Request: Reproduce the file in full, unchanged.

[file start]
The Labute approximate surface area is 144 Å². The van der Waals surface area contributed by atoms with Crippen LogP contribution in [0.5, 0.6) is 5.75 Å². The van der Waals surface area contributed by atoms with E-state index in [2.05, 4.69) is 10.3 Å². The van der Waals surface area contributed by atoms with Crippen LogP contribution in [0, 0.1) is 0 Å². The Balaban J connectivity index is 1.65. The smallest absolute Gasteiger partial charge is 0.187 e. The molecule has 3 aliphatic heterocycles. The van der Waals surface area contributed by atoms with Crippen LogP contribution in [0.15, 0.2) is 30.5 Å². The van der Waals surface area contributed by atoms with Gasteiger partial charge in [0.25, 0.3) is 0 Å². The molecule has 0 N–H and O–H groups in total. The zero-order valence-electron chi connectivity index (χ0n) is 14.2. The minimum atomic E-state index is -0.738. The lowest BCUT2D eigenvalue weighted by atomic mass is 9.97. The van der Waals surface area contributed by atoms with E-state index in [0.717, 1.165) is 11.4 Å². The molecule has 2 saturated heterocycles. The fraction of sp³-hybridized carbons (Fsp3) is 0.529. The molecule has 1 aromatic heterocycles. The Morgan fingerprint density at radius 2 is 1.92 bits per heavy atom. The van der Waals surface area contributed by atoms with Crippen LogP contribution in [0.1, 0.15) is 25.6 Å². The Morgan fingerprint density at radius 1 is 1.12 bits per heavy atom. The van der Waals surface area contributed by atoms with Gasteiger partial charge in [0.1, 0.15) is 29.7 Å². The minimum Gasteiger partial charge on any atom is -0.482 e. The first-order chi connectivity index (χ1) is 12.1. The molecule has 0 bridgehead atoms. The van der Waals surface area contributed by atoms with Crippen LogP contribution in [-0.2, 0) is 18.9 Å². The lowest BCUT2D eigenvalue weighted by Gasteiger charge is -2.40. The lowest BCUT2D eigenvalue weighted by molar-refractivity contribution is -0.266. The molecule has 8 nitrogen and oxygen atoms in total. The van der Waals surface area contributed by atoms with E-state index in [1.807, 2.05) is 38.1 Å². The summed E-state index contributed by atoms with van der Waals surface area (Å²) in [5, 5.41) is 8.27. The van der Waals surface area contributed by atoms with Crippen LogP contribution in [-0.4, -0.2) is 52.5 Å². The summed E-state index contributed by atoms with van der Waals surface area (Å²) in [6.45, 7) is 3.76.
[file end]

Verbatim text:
The Labute approximate surface area is 144 Å². The van der Waals surface area contributed by atoms with Crippen LogP contribution in [0.5, 0.6) is 5.75 Å². The van der Waals surface area contributed by atoms with E-state index in [2.05, 4.69) is 10.3 Å². The van der Waals surface area contributed by atoms with Crippen LogP contribution in [0, 0.1) is 0 Å². The Balaban J connectivity index is 1.65. The smallest absolute Gasteiger partial charge is 0.187 e. The molecule has 3 aliphatic heterocycles. The van der Waals surface area contributed by atoms with Crippen LogP contribution in [0.15, 0.2) is 30.5 Å². The van der Waals surface area contributed by atoms with Gasteiger partial charge in [0.25, 0.3) is 0 Å². The molecule has 0 N–H and O–H groups in total. The zero-order valence-electron chi connectivity index (χ0n) is 14.2. The minimum atomic E-state index is -0.738. The lowest BCUT2D eigenvalue weighted by atomic mass is 9.97. The van der Waals surface area contributed by atoms with E-state index in [0.717, 1.165) is 11.4 Å². The molecule has 2 saturated heterocycles. The fraction of sp³-hybridized carbons (Fsp3) is 0.529. The molecule has 1 aromatic heterocycles. The Morgan fingerprint density at radius 2 is 1.92 bits per heavy atom. The van der Waals surface area contributed by atoms with Crippen LogP contribution in [0.1, 0.15) is 25.6 Å². The Morgan fingerprint density at radius 1 is 1.12 bits per heavy atom. The van der Waals surface area contributed by atoms with Gasteiger partial charge in [0.1, 0.15) is 29.7 Å². The minimum Gasteiger partial charge on any atom is -0.482 e. The first-order chi connectivity index (χ1) is 12.1. The molecule has 0 bridgehead atoms. The van der Waals surface area contributed by atoms with Crippen LogP contribution in [-0.2, 0) is 18.9 Å². The lowest BCUT2D eigenvalue weighted by Gasteiger charge is -2.40. The lowest BCUT2D eigenvalue weighted by molar-refractivity contribution is -0.266. The molecule has 8 nitrogen and oxygen atoms in total. The van der Waals surface area contributed by atoms with E-state index in [1.807, 2.05) is 38.1 Å². The summed E-state index contributed by atoms with van der Waals surface area (Å²) in [5, 5.41) is 8.27. The van der Waals surface area contributed by atoms with Crippen LogP contribution in [-0.4, -0.2) is 52.5 Å². The summed E-state index contributed by atoms with van der Waals surface area (Å²) in [6.45, 7) is 3.76.